I wanted to read the book as I am interested in the author's father, Philip Toynbee and recently tracked down a copy of his book "Friends Apart" (published 1954) about Esmond Romilly and Jasper Ridley.
Above is an extract from "Friends Apart" - a description of Esmond Romilly as he appeared when Philip Toynbee first encountered him. Philip, eighteen, ran away from Rugby (his private school) to join Esmond, then fifteen, who had run away from his private school, Wellington. Philip's account is hilarious - vivid, self-deprecating, emotional and entirely without subtext or ulterior motive. (Other than, very subtley, to point out his own inadequacy by comparison.)
Polly, who quotes much of this in her book, manages to transform it into a rather dull and pedestrian account of some boyish leftists who had the very highest leftwing political ideals even though they had been born into upper-middle-class families and had been privately educated.
Her whole book is about being the descendant of upper-middle-class families and the advantages this confers. For every mention of these class antecedents she then has to justify herself by saying that she is and always has been "on the left" and so were her ancestors, and so they are much better than everyone else. This seems to be the message of the book, that being upper-middle-class is to be better than anyone else (why else would she be so careful to keep on emphasising her semi-noble ancestors), and that being on the left is being better than anyone else. Double winner, Polly!
In Polly's book, Esmond features because of being the nephew (some say illegitimate son) of Winston Churchill and was married to the aristocratic Jessica Mitford. Polly makes sure to include the information that Jessica Mitford was Polly's godmother. Jasper doesn't get a look in as he was not aristocratic or related to anyone famous.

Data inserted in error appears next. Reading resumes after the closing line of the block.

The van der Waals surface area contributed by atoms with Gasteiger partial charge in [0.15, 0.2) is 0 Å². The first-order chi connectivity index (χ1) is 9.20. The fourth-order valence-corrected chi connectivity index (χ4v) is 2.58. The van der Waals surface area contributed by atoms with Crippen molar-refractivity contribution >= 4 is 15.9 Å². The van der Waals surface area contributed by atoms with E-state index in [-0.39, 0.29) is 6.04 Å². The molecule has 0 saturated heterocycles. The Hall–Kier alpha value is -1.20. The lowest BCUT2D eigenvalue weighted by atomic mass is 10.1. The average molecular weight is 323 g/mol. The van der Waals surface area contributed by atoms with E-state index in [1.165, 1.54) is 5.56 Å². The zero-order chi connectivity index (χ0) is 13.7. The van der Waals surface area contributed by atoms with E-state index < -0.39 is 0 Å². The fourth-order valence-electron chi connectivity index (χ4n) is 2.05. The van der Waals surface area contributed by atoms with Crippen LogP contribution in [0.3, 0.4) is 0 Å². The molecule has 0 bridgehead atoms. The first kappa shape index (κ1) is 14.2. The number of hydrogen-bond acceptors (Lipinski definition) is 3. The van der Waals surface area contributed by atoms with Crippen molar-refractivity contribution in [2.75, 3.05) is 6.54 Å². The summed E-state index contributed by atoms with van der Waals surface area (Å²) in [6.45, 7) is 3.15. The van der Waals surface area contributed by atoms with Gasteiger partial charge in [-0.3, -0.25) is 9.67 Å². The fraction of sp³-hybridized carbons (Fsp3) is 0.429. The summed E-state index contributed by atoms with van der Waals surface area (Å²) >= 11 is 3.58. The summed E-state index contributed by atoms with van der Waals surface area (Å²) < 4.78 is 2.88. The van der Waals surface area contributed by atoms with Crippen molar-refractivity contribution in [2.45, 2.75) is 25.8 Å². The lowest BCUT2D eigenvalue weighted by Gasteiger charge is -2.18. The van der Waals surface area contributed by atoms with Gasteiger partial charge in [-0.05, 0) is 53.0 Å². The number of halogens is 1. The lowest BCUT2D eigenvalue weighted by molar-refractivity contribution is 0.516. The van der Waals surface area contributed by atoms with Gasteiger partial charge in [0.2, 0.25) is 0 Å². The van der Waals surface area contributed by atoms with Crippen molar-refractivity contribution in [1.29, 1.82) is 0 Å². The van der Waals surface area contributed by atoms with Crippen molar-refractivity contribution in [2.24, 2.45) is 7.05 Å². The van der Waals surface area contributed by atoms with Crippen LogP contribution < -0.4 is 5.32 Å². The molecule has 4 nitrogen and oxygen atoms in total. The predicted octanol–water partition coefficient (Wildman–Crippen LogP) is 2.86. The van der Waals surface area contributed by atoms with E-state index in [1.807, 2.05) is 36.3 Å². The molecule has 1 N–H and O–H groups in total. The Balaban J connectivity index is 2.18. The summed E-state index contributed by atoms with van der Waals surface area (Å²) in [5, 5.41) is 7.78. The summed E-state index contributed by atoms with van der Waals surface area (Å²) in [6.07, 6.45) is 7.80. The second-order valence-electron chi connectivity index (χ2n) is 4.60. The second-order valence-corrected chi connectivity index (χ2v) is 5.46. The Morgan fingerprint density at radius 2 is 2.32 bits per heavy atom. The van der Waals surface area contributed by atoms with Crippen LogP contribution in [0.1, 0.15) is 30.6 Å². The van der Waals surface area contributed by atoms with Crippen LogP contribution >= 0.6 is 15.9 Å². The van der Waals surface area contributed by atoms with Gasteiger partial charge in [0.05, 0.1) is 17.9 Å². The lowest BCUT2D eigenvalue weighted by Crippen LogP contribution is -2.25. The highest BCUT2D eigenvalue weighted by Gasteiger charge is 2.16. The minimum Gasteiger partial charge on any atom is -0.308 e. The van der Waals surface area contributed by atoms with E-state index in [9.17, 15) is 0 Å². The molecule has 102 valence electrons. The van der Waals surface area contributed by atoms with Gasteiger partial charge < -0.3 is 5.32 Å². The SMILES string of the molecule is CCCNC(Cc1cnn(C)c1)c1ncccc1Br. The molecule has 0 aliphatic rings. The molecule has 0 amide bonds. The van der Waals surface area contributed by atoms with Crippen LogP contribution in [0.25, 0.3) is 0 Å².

Polly is a frightful snob. She is careful to list all her aristocratic ancestors in full detail. The ones who are not aristocratic (who went bankrupt for example - at least two of them) or were otherwise insignificant, are hardly given a paragraph.
I am a few years younger than the author, and used to read the Guardian in the years when she was a womens' page columnist, but didn't take to her. I found her sanctimonious "leftism" and patronising tone boring and soon stopped reading her columns. I did note that her byline photo remained the same for years, always making her look much younger than she was. The photograph beamed out from the Guardian for years and years showed her character in her expression - a smug simper. Here is pretty little Polly - a blonde (not a natural one, as photos from this memoir show), used to charming people and getting her own way.
I've always thought that anyone who still calls themselves Polly in their sixties and seventies is hankering after their lost childhood - and lo and behold, it turns out that she was christened Mary Louisa - but hung on to her pretty childhood nickname throughout her life.
I later found that my longstanding impression that she remained, at heart, a silly, spoilt little girl, has not been altered by reading this memoir. If anything, the memoir has confirmed it.
I thought I would find her trademark smugness and complacency irritating, and so it proved. I almost snapped the book shut and almost flung it aside in the early chapters, so boring was it to keep on reading about how superior it is to be "on the left" even if you have a holiday home in Italy and a multi-million pound house in London. She admits on Twitter (2012) to the holiday home in Italy but denies that it was in Tuscany and says she has it no longer.